It’s no secret that investors have been favoring low-cost passive investments that track a specified index, whether the investment is in the form of an exchange-traded fund or a passively managed mutual fund. According to EPFR Global, ETFs have attracted more than $1 trillion in net inflows, while actively managed funds have experienced over $1 trillion in net outflows, between June 1, 2009, and June 26, 2019.
Despite the popularity, investing in ETFs is not simply selecting a particular low-cost ETF that tracks a benchmark to which your client wants exposure. Financial practitioners should implement a comprehensive strategy when incorporating ETFs into a client portfolio. Below are the steps that should be considered when incorporating ETFs into an investment portfolio and what metrics are useful when searching for the appropriate ETF.
Like building any type of investment portfolio, the first step is to create an asset allocation mix that will meet your client’s investment objective. There are different ways one can create an asset allocation; however, using a tool that produces an efficient frontier that can be used to build an optimized portfolio is recommended.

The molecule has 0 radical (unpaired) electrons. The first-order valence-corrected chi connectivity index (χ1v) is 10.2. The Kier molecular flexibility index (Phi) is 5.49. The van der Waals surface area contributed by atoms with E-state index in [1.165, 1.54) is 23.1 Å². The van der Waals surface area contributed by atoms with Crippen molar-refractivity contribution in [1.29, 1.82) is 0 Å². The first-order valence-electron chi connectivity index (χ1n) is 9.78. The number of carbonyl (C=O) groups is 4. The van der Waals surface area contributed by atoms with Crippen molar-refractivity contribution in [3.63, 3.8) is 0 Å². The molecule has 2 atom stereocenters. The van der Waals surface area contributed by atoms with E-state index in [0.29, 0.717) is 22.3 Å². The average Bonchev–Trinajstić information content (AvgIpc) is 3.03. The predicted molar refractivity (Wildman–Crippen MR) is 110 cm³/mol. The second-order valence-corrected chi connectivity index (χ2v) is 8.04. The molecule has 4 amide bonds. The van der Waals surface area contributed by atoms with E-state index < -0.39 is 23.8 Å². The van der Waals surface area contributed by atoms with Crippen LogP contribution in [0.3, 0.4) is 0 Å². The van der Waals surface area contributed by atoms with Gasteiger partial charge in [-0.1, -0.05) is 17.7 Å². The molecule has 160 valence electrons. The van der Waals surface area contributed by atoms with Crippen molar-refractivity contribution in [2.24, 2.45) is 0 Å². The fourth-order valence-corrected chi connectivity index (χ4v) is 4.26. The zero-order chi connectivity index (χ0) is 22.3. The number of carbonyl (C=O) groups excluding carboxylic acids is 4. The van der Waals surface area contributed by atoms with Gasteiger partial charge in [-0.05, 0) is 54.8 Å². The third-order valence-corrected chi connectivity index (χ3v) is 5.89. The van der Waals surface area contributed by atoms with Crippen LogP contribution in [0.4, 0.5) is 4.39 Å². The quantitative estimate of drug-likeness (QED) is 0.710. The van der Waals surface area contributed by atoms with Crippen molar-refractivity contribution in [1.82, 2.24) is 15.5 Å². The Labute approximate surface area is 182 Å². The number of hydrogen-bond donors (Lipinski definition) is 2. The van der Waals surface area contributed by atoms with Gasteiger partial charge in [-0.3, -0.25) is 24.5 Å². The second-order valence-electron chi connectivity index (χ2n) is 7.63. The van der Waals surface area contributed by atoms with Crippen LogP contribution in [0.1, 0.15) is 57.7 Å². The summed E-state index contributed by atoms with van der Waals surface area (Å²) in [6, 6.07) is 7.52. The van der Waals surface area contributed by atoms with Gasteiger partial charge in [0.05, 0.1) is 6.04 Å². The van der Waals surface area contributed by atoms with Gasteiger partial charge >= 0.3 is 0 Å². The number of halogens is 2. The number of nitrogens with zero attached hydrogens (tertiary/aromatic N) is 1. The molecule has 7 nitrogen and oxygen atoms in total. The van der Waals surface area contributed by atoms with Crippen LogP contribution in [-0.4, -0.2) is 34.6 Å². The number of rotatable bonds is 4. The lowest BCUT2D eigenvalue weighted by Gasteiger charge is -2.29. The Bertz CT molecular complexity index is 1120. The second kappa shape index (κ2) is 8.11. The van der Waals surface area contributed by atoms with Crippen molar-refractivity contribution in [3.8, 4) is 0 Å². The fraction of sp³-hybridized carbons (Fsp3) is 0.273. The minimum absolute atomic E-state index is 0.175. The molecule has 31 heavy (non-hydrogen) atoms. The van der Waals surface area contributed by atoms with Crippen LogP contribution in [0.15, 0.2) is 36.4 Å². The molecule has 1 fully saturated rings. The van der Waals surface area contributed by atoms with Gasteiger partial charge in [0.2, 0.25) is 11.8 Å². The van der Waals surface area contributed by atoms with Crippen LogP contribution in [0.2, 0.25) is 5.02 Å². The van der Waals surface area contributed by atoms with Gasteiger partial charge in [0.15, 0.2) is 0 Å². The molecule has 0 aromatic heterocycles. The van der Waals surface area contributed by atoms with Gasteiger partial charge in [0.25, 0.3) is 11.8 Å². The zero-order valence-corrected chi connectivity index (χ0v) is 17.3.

All ETFs or a Mix?
Next, an advisor should determine what portfolio strategy to employ. There are advantages to both active and passive investments, and deciding between the two should not be exclusive, but rather, inclusive of one another. The two types of investment philosophies can play well together. However, some may disagree, so it’s important to determine if you are going to build a portfolio consisting of 100% ETFs or a portfolio including both ETFs and actively managed mutual funds.
If it’s decided a portfolio should adopt both styles, then the next step is to determine which asset classes are the most efficient and which ones provide the best opportunity to locate alpha. In our recent studies, we have found that small-cap equities, foreign securities, high-yield bonds and funds with a growth tilt tend to offer more opportunities to locate outperforming managers.